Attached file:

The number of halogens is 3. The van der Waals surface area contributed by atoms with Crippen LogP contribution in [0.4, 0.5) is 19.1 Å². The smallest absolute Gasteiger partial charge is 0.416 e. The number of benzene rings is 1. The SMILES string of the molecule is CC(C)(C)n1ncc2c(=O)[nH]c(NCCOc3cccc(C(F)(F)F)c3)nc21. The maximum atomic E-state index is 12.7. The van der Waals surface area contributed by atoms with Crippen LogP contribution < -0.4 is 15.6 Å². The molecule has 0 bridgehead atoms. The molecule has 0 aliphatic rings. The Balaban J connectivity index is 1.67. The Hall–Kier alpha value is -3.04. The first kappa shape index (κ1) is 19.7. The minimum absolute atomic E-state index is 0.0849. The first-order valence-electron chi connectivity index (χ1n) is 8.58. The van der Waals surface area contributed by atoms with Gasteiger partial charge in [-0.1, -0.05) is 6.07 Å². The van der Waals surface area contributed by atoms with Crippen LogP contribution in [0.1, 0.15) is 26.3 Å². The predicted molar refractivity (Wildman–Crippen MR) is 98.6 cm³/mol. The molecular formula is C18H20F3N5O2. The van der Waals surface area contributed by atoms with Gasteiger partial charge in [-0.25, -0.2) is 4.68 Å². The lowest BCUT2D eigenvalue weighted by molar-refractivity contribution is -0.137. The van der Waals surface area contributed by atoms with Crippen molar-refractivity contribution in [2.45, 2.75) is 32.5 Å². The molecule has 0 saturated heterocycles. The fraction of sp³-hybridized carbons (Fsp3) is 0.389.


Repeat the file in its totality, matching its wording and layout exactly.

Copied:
The number of halogens is 3. The van der Waals surface area contributed by atoms with Crippen LogP contribution in [0.4, 0.5) is 19.1 Å². The smallest absolute Gasteiger partial charge is 0.416 e. The number of benzene rings is 1. The SMILES string of the molecule is CC(C)(C)n1ncc2c(=O)[nH]c(NCCOc3cccc(C(F)(F)F)c3)nc21. The maximum atomic E-state index is 12.7. The van der Waals surface area contributed by atoms with Crippen LogP contribution < -0.4 is 15.6 Å². The molecule has 0 bridgehead atoms. The molecule has 0 aliphatic rings. The Balaban J connectivity index is 1.67. The Hall–Kier alpha value is -3.04. The first kappa shape index (κ1) is 19.7. The minimum absolute atomic E-state index is 0.0849. The first-order valence-electron chi connectivity index (χ1n) is 8.58. The van der Waals surface area contributed by atoms with Gasteiger partial charge in [-0.1, -0.05) is 6.07 Å². The van der Waals surface area contributed by atoms with Crippen LogP contribution in [0.1, 0.15) is 26.3 Å². The predicted molar refractivity (Wildman–Crippen MR) is 98.6 cm³/mol. The molecular formula is C18H20F3N5O2. The van der Waals surface area contributed by atoms with Gasteiger partial charge in [-0.25, -0.2) is 4.68 Å². The lowest BCUT2D eigenvalue weighted by molar-refractivity contribution is -0.137. The van der Waals surface area contributed by atoms with Crippen molar-refractivity contribution in [2.45, 2.75) is 32.5 Å². The molecule has 0 saturated heterocycles. The fraction of sp³-hybridized carbons (Fsp3) is 0.389.